#ScienceSaturday posts share relevant and exciting scientific news with the KAND community. This project is a collaboration between KIF1A.ORG’s Research Engagement Team Leader Alejandro Doval, President Kathryn Atchley, Science Communication Volunteer Aileen Lam and Chief Science Officer Dr. Dominique Lessard. Send news suggestions to our team at impact@kif1a.org.

Dr. Dom & Kat Chat with The Mighty Community

KIF1A.ORG’s Dr. Dominique Lessard and Kathryn Atchley joined The Mighty community on Facebook Live to discuss improving research and therapies for rare disease. You can watch the recording on the Facebook page for Rare Disease on The Mighty here! This conversation was made possible by our friends at Ovid Therapeutics, who are dedicated to finding meaningful therapies for rare neurological diseases like KIF1A Associated Neurological Disorder.

The Mighty provides a supportive platform for patient advocates to amplify their voices. Check our their website at TheMighty.com, where you’ll find blog posts and conversations from fellow rare disease advocates. We know the KIF1A.ORG family community has powerful stories to share. If you’re interested in writing a story for The Mighty, contact us at impact@kif1a.org!


KIF1A.ORG Team Attends CZI Rare As One Event

This week the KIF1A.ORG Team had the honor of attending the Rare As One Network 2021 Community Meeting, hosted by the Chan Zuckerberg Initiative. KIF1A.ORG was accepted into the first RAO cohort of 30 rare disease organizations in 2020 and received a $450,000 USD capacity building grant from CZI to advance our patient-led mission to find treatments and cures for KAND. In addition to this significant funding support, over the last two years, KIF1A.ORG has been participating in robust training provided by CZI and their collaborators on topics ranging from drug repurposing to financial sustainability to operational best practices. During this community meeting, we welcomed 20 new patient-led, science-driven organizations to the Rare As One Network. To close the meeting, Kat joined a panel with two other Cycle 1 RAO leaders to share our experience and advice with our new Cycle 2 collaborators. We can’t wait to see the collective impact this network achieves as we drive progress against rare disease.

KIF1A-Related Research

Initiation of ensemble kinesin-3 motility is regulated by the rigidity of cargo-motor attachment

Have you ever heard the saying “teamwork makes the dream work”? It turns out that teamwork is a key process in making cargo transport in our neurons work as well! The idea of molecular motor proteins (like KIF1A) inside of our neurons working together to help transport cargo inside of cells is not a new concept and when we take a step back to think about this concept, it makes a lot of intuitive sense! Neuronal cargo must be transported extremely long distances along neuronal axons – this is a high risk, high reward journey! Having multiple motor proteins attached to cargo offers a sense of redundancy or safety; in a case where a motor protein was to fall off a microtubule track, be confronted with an obstacle, run out of gas, etc., there could be another motor nearby to pick up the slack and continue on with cargo transport to complete the mission.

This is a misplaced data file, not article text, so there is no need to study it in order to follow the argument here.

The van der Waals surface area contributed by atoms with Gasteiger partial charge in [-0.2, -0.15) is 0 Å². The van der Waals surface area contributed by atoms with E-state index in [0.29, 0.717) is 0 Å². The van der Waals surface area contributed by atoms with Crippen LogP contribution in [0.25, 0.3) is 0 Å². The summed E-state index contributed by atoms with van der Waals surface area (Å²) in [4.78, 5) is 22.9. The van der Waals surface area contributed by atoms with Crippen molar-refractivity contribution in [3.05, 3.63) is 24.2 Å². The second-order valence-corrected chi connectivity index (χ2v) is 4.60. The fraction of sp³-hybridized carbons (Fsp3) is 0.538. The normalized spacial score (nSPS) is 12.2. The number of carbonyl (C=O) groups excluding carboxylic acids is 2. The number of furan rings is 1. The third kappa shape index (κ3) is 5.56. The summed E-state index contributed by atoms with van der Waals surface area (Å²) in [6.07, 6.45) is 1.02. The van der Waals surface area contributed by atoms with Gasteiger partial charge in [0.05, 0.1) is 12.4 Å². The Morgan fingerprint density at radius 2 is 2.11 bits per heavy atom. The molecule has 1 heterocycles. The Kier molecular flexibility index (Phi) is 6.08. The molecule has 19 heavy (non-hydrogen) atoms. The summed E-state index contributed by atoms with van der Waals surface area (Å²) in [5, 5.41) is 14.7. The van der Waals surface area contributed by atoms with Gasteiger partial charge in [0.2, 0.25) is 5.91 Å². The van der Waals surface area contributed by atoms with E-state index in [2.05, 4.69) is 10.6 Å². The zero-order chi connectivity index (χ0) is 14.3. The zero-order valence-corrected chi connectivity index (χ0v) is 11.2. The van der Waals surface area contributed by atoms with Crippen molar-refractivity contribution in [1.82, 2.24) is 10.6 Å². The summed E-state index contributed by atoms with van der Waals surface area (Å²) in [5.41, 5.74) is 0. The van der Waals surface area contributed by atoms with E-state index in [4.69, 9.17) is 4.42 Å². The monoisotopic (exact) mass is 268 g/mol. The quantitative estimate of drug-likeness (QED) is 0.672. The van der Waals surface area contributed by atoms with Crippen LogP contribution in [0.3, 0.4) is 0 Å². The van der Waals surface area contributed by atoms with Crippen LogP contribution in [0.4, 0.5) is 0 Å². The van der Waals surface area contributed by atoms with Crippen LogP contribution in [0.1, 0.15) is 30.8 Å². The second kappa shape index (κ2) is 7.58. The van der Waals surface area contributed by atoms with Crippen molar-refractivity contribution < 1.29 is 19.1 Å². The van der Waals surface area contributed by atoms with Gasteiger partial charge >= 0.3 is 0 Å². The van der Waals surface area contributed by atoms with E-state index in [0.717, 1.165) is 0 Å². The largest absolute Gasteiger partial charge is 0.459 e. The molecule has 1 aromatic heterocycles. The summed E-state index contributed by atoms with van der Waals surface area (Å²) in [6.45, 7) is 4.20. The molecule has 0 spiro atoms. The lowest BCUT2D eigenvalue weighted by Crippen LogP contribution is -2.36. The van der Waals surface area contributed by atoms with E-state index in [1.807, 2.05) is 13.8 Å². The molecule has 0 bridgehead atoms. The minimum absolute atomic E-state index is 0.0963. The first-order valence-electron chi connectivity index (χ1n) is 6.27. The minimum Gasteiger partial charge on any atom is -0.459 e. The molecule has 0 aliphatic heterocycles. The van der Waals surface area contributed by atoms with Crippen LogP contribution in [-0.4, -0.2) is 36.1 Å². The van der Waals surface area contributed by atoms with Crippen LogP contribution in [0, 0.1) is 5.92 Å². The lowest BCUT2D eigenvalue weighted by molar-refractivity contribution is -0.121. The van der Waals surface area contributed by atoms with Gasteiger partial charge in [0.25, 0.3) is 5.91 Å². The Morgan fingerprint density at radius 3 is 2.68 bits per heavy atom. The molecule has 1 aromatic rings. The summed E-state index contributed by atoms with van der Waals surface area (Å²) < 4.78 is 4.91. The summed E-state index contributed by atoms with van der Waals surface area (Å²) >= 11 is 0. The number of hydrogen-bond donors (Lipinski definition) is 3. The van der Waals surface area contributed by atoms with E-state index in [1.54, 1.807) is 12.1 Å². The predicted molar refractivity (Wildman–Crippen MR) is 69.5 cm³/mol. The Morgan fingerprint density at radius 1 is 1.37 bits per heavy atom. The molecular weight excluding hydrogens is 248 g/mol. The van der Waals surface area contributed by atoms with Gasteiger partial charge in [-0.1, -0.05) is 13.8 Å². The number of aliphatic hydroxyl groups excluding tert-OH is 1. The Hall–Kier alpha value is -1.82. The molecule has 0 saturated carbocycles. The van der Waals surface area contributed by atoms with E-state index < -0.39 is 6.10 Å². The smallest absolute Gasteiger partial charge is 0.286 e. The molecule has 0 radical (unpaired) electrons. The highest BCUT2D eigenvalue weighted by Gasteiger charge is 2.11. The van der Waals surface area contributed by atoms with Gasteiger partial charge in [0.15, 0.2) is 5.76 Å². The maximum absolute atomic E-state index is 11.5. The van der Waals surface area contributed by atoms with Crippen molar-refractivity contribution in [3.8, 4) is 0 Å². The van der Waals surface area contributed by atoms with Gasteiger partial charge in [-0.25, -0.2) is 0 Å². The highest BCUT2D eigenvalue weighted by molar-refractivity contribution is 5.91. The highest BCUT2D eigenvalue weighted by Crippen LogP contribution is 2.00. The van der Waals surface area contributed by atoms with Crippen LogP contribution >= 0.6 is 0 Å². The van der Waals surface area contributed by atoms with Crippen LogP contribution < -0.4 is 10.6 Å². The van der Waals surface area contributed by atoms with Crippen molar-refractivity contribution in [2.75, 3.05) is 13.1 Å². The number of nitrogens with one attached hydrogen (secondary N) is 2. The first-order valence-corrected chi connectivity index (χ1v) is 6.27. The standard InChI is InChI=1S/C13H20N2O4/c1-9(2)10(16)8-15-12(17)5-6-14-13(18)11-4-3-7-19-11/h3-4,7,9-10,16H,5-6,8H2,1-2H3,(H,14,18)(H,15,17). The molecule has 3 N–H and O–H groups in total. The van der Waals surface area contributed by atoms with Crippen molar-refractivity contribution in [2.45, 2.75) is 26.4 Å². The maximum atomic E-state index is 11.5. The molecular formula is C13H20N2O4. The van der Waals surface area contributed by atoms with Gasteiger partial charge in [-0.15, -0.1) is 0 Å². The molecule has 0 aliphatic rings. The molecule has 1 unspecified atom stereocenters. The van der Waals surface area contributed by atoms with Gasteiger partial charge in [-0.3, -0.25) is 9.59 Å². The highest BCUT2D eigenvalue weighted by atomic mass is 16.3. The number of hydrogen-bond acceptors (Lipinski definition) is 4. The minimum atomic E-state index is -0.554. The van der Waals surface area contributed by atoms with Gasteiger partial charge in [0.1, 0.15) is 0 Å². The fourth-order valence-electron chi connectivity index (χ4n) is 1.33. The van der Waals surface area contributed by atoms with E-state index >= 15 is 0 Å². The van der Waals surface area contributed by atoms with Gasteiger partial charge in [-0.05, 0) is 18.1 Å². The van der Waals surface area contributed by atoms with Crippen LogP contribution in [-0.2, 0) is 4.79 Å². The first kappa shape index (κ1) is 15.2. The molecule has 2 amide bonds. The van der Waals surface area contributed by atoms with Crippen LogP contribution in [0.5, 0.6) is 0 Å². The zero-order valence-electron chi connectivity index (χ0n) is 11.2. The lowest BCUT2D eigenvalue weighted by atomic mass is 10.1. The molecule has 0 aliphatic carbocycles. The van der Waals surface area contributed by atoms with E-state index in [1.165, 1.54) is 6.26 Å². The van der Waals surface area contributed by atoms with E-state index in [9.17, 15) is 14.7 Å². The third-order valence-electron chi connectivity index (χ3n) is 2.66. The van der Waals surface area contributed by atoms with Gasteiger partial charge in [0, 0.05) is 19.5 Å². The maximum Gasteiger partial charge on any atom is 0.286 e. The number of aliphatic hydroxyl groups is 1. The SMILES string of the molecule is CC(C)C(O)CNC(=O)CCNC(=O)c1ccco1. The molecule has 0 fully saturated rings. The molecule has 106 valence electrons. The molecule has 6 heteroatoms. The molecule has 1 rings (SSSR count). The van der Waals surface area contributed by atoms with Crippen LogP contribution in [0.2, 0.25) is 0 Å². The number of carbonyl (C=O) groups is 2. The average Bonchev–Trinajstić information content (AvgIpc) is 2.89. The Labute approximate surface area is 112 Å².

While we know that motor proteins in general can work in teams, KIF1A’s role in the process remains unclear. Luckily, the pre-print article we are sharing today helps us answer this question by investigating the behavior of artificially engineered KIF1A motor teams. Specifically, this study focuses on how KIF1A motors are linked or attached to cargo and how this linkage may impact KIF1A team cargo transport. In other words, are there differences in cargo transport between KIF1A motors that are loosely linked to cargo (more flexible) vs. KIF1A motors that are tightly linked to cargo (more rigid)? As it turns out, the answer is yes! Looking for a resource to help you visualize how molecular motor proteins can work together to transport neuronal cargo? Check out one of our favorite videos below!

Rare Roundup

Celebrating Celia Grace: Child with rare disease makes history with groundbreaking gene therapy

What would you think if I said your daughter was about to make history?” This thought-provoking question became a reality for a family just a few short months ago. In September 2021, 4-year-old Celia Grace Hamlett became the first person in the United States to receive a gene therapy treatment for metachromatic leukodystrophy (MKD). Like many in the rare disease community when faced with a diagnosis, Celia Grace’s family immediately started looking for answers, for treatment, and for a cure. Luckily, Celia was a perfect candidate for a new type of treatment in the rare disease and broader medical community: gene therapy. Click the button below to read more about Celia Grace’s story, how she because a pioneer gene therapy patient at the M Health Fairview Masonic Children’s Hospital, and hear how she is doing now.

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